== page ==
Looking Way Back
My favorite things from the early era of the Web were the dreamers.
In the early Web, we saw people trying to make a more democratic system work. People tried to make publishing more inclusive.
We also saw the other parts of humanity: the pornographers, the scammers, the spammers, and the trolls. They, too, saw the opportunity to realize their dreams in this new world. At the end of the day, the Internet and the World Wide Web–it’s just us. It’s just a history of humankind. And it has been an experiment in sharing and openness.
The World Wide Web at its best is a mechanism for people to share what they know, almost always for free, and to find one’s community no matter where you are in the world.
Looking Way Forward
Over the next 25 years, we have a very different challenge. It’s solving some of the big problems with the Internet that we’re seeing now. Will this be our medium or will it be theirs? Will it be for a small controlling set of organizations or will it be a common good, a public resource?
So many of us trust the Web to find recipes, how to repair your lawnmower, where to buy new shoes, who to date. Trust is perhaps the most valuable asset we have, and squandering that trust will be a global disaster.
We may not have achieved Universal Access to All Knowledge yet, but we still can.
In another 25 years, we can have writings from not a hundred million people, but from a billion people, preserved forever. We can have compensation systems that aren’t driven by advertising models that enrich only a few.
We can have a world with many winners, with people participating, finding communities of like-minded people they can learn from all over the world. We can create an Internet where we feel in control.
I believe we can build this future together. You have already helped the Internet Archive build this future. Over the last 25 years, we’ve amassed billions of pages, 70 petabytes of data to offer to the next generation. Let’s offer it to them in new and exciting ways. Let’s be the builders and dreamers of the next twenty-five years.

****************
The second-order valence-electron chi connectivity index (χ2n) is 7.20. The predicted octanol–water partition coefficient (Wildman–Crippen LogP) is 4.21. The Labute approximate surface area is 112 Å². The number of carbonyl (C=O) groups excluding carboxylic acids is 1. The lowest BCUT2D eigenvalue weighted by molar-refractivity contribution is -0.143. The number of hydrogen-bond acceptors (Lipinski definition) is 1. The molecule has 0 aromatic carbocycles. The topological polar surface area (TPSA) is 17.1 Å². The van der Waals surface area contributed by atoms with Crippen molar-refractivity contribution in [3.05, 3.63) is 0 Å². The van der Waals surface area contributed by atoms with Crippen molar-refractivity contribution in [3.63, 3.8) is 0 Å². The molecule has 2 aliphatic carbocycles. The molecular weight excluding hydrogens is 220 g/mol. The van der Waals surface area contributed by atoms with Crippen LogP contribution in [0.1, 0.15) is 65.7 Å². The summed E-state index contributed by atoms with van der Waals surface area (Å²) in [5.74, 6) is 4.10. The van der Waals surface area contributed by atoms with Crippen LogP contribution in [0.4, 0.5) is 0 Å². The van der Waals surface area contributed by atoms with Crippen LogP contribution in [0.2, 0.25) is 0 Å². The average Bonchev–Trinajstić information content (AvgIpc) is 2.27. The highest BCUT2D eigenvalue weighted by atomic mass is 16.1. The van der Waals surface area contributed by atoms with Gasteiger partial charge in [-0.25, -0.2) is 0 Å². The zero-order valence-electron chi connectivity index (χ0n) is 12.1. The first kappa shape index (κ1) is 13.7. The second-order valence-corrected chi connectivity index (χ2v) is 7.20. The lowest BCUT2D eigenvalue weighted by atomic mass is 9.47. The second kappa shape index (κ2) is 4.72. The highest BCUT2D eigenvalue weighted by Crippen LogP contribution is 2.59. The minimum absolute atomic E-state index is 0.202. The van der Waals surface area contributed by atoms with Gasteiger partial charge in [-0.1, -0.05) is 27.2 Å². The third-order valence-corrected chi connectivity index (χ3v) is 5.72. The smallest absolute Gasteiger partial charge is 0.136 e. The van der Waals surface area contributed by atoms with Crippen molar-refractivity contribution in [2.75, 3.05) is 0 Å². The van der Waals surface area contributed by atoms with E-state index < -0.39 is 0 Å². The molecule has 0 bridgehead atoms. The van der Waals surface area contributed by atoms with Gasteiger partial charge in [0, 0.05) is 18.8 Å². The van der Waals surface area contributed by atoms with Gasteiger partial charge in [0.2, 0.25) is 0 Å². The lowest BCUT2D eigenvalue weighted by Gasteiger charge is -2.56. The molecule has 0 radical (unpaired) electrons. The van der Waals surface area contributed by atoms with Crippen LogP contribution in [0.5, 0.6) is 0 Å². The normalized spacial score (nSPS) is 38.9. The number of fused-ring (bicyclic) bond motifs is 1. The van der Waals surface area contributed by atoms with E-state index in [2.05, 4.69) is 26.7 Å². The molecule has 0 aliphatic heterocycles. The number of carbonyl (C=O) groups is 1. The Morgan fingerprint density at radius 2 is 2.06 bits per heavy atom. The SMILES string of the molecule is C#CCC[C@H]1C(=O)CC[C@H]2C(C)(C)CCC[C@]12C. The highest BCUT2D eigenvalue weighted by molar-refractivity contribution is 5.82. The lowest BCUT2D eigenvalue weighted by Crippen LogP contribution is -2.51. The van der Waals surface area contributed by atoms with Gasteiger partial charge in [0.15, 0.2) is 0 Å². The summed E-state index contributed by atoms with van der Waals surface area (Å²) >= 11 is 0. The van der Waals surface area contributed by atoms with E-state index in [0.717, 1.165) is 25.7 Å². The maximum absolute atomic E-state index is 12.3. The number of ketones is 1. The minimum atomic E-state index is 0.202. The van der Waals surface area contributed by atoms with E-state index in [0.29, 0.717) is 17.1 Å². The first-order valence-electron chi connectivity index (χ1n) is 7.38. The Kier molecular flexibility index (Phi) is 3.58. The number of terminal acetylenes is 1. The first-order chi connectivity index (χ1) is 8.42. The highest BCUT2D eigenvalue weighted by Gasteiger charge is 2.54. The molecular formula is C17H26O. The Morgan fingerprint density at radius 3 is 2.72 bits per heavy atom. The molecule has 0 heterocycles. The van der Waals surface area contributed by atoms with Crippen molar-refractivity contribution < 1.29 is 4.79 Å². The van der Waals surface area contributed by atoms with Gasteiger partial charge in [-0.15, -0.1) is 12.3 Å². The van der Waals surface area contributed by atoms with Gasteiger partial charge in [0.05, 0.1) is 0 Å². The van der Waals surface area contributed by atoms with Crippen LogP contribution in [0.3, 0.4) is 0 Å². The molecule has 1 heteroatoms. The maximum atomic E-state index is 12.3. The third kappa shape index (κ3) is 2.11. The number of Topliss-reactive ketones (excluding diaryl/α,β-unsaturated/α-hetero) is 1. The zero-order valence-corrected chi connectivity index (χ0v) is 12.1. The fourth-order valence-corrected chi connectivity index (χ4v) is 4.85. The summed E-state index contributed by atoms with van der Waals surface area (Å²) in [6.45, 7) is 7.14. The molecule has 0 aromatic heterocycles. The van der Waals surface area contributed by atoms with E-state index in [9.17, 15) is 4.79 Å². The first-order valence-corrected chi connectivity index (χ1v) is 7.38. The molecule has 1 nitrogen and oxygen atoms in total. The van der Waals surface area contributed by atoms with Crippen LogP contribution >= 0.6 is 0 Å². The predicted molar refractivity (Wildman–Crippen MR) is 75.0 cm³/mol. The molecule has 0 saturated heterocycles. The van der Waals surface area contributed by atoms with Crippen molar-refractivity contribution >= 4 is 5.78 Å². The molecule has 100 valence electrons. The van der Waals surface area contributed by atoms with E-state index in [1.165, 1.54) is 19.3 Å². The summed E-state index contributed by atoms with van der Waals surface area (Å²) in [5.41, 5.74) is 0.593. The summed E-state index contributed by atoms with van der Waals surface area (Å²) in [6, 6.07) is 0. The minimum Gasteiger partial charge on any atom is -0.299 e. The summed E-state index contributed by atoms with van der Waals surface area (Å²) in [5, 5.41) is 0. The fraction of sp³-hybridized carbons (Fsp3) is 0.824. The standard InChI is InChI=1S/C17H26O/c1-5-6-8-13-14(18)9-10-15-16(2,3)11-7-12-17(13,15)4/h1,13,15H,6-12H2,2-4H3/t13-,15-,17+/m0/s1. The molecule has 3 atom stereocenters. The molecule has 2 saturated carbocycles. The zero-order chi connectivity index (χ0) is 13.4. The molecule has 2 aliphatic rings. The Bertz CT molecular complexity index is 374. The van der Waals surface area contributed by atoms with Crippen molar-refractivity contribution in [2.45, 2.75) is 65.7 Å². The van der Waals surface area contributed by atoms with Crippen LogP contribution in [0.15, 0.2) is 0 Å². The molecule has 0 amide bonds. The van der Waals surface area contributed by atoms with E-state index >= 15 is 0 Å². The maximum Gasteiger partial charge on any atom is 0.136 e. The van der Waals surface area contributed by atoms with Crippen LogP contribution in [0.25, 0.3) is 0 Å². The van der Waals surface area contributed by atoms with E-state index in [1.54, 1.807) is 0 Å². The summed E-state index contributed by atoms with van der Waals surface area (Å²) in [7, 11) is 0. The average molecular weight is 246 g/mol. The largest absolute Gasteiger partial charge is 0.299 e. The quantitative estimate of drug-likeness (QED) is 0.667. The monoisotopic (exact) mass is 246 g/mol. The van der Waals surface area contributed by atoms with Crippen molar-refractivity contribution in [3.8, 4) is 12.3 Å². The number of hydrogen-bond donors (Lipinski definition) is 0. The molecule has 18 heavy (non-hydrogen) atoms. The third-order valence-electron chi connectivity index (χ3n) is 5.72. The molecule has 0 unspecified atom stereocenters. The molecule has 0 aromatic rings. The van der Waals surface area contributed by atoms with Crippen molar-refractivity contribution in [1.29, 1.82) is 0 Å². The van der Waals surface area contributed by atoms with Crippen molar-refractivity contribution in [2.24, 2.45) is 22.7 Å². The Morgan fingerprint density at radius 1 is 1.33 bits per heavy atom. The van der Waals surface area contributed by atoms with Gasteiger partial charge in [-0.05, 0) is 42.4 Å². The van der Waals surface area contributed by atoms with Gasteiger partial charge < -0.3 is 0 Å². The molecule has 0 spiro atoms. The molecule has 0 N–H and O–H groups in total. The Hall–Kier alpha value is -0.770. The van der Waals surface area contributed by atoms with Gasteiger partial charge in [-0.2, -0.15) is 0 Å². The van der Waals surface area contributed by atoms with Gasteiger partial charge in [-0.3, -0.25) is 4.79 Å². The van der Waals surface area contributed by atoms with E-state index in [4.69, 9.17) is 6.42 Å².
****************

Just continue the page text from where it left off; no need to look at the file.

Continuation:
See a timeline of Key Moments in Access to Knowledge, videos & an invitation to our 25th Anniversary Virtual Celebration at anniversary.archive.org.
The pandemic has resulted in a renewed focus on resource sharing among libraries. In addition to joining resource sharing organizations like the Boston Library Consortium, the Internet Archive has started to participate in the longstanding library practice of interlibrary loan (ILL).
Internet Archive is now making two million monographs and three thousand periodicals in its physical collections available for non-returnable fulfillment through a pilot program with RapidILL, a prominent ILL coordination service. To date, more than seventy libraries have added the Internet Archive to their reciprocal lending list, and Internet Archive staff are responding to, on average, twenty ILL requests a day. If your library would like to join our pilot in Rapid, please reach out to Mike Richins at Mike.Richins@exlibrisgroup.com and request that Internet Archive be added to your library’s reciprocal lending list.
If there are other resource sharing efforts that we should investigate as we pilot our ILL service, please reach out to Brewster Kahle at email@example.com.
The Internet Archive is wholly dependent on Ubuntu and the Linux communities that create a reliable, free (as in beer), free (as in speech), rapidly evolving operating system. It is hard to overestimate how important that is to creating services such as the Internet Archive.
When we started the Internet Archive in 1996, Sun and Oracle donated technology and we bought tape robots. By 1999, we shifted to inexpensive PC’s in a cluster, running varying Linux distributions.
At this point, almost everything that runs on the servers of the Internet Archive is free and open-source software. (I believe our JP2 compression library may be the only piece of proprietary software we use.)
For a decade now, we have been upgrading our operating system on the cluster to the long-term support server Linux distribution of Ubuntu. Thank you, thank you. And we have never paid anything for it, but we submit code patches as the need arises.
Does anyone know the number of contributors to all the Linux projects that make up the Ubuntu distribution? How many tens or hundreds of thousands? Staggering.
Ubuntu has ensured that every six months a better release comes out, and every two years a long-term release comes out. Like clockwork. Kudos. I am sure it is not easy, but it is inspiring, valuable and important to the world.
We started with Linux in 1997, we started with Ubuntu server release Warty Warthog in 2004 and are in the process of moving to Focal (Ubuntu 20.4).
Depending on free and open software is the smartest technology move the Internet Archive ever made.